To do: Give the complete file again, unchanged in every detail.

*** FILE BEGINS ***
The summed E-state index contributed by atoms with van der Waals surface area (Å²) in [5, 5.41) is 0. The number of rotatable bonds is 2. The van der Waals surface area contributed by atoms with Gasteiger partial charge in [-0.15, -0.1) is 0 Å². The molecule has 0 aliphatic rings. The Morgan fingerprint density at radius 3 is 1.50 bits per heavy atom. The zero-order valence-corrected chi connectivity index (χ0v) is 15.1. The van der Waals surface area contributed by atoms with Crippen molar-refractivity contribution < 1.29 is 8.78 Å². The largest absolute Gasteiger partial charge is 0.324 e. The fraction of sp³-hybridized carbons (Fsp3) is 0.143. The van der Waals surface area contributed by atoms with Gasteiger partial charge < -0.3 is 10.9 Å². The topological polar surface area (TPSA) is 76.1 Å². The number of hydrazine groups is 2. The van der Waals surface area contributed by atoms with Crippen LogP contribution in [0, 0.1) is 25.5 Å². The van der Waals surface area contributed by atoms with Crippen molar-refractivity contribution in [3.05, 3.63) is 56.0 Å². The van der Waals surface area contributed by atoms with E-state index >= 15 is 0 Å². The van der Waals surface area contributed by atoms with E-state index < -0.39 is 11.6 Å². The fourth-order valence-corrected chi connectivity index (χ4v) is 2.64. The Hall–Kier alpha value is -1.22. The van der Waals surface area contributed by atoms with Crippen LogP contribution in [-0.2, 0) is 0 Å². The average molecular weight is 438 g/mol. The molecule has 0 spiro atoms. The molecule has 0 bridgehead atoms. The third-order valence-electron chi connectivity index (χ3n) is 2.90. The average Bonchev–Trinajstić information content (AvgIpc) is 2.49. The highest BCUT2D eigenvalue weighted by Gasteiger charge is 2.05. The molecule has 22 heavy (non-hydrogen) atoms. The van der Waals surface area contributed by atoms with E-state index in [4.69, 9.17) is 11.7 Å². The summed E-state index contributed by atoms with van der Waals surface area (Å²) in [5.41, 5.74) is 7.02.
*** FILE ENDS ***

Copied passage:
The summed E-state index contributed by atoms with van der Waals surface area (Å²) in [5, 5.41) is 0. The number of rotatable bonds is 2. The van der Waals surface area contributed by atoms with Gasteiger partial charge in [-0.15, -0.1) is 0 Å². The molecule has 0 aliphatic rings. The Morgan fingerprint density at radius 3 is 1.50 bits per heavy atom. The zero-order valence-corrected chi connectivity index (χ0v) is 15.1. The van der Waals surface area contributed by atoms with Crippen molar-refractivity contribution < 1.29 is 8.78 Å². The largest absolute Gasteiger partial charge is 0.324 e. The fraction of sp³-hybridized carbons (Fsp3) is 0.143. The van der Waals surface area contributed by atoms with Gasteiger partial charge < -0.3 is 10.9 Å². The topological polar surface area (TPSA) is 76.1 Å². The number of hydrazine groups is 2. The van der Waals surface area contributed by atoms with Crippen LogP contribution in [0, 0.1) is 25.5 Å². The van der Waals surface area contributed by atoms with Crippen molar-refractivity contribution in [3.05, 3.63) is 56.0 Å². The van der Waals surface area contributed by atoms with E-state index >= 15 is 0 Å². The van der Waals surface area contributed by atoms with E-state index < -0.39 is 11.6 Å². The fourth-order valence-corrected chi connectivity index (χ4v) is 2.64. The Hall–Kier alpha value is -1.22. The van der Waals surface area contributed by atoms with Crippen LogP contribution in [-0.2, 0) is 0 Å². The average molecular weight is 438 g/mol. The molecule has 0 spiro atoms. The molecule has 0 bridgehead atoms. The third-order valence-electron chi connectivity index (χ3n) is 2.90. The average Bonchev–Trinajstić information content (AvgIpc) is 2.49. The highest BCUT2D eigenvalue weighted by Gasteiger charge is 2.05. The molecule has 22 heavy (non-hydrogen) atoms. The van der Waals surface area contributed by atoms with E-state index in [4.69, 9.17) is 11.7 Å². The summed E-state index contributed by atoms with van der Waals surface area (Å²) in [5.41, 5.74) is 7.02.